AVMA seeks help with livestock, public health vet shortage

The solution is passage of the Veterinary Medicine Loan Repayment Program Enhancement Act, according to the organization

The American Veterinary Medical Association (AVMA) is asking Congress to help with funding to reduce the number of regions across the nation that currently suffer from a shortage of livestock and public health veterinarians.

The USDA’s National Institute of Food and Agriculture has said that 187 regions are in need of staffing, and the AVMA points to threats to animal health and the livelihoods of farmers and ranchers as major reasons to fill the need. The solution is passage of the Veterinary Medicine Loan Repayment Program Enhancement Act, according to the organization.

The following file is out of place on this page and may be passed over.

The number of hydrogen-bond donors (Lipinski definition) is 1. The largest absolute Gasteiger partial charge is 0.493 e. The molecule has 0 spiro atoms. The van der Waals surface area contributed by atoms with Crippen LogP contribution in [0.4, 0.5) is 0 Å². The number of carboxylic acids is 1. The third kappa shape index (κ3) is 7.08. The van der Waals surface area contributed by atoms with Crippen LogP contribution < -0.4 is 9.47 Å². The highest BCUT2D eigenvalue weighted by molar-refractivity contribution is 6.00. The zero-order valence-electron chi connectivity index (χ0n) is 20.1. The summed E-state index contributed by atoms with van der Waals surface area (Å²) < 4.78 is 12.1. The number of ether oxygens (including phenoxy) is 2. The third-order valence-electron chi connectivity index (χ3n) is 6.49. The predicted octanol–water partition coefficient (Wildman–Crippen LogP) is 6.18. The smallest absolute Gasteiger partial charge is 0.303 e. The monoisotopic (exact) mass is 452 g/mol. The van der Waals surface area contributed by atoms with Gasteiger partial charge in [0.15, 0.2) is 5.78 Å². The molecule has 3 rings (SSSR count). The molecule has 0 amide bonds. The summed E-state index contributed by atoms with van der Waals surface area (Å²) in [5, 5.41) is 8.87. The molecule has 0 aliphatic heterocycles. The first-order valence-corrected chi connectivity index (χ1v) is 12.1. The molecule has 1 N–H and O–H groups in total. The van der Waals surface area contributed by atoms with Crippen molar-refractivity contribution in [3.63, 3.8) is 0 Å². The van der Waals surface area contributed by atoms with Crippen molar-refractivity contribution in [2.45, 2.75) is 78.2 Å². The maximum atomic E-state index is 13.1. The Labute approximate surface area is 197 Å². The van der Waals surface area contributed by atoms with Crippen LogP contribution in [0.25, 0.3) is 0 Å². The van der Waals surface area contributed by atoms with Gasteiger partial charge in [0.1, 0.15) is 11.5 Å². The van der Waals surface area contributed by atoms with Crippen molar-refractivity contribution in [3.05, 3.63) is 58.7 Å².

High debt loads—which reached $143,758 on average for 2016 graduates of veterinary colleges—can make it cost-prohibitive for young veterinarians to practice in rural areas, as rural salaries are often lower than those in urban areas.

The federally funded loan repayment program mitigates the educational burden new vets feel by offering loan forgiveness to those who commit to serving at least three years in underserved areas. However, the program does not receive enough funding to meet the demand, in part because each award is subject to an expensive income withholding tax that sends the program’s funding back to the government. The Veterinary Medicine Loan Repayment Program Enhancement Act would eliminate this tax to free up additional funding to support more communities in need of veterinarians, all within the current funding level provided by Congress.

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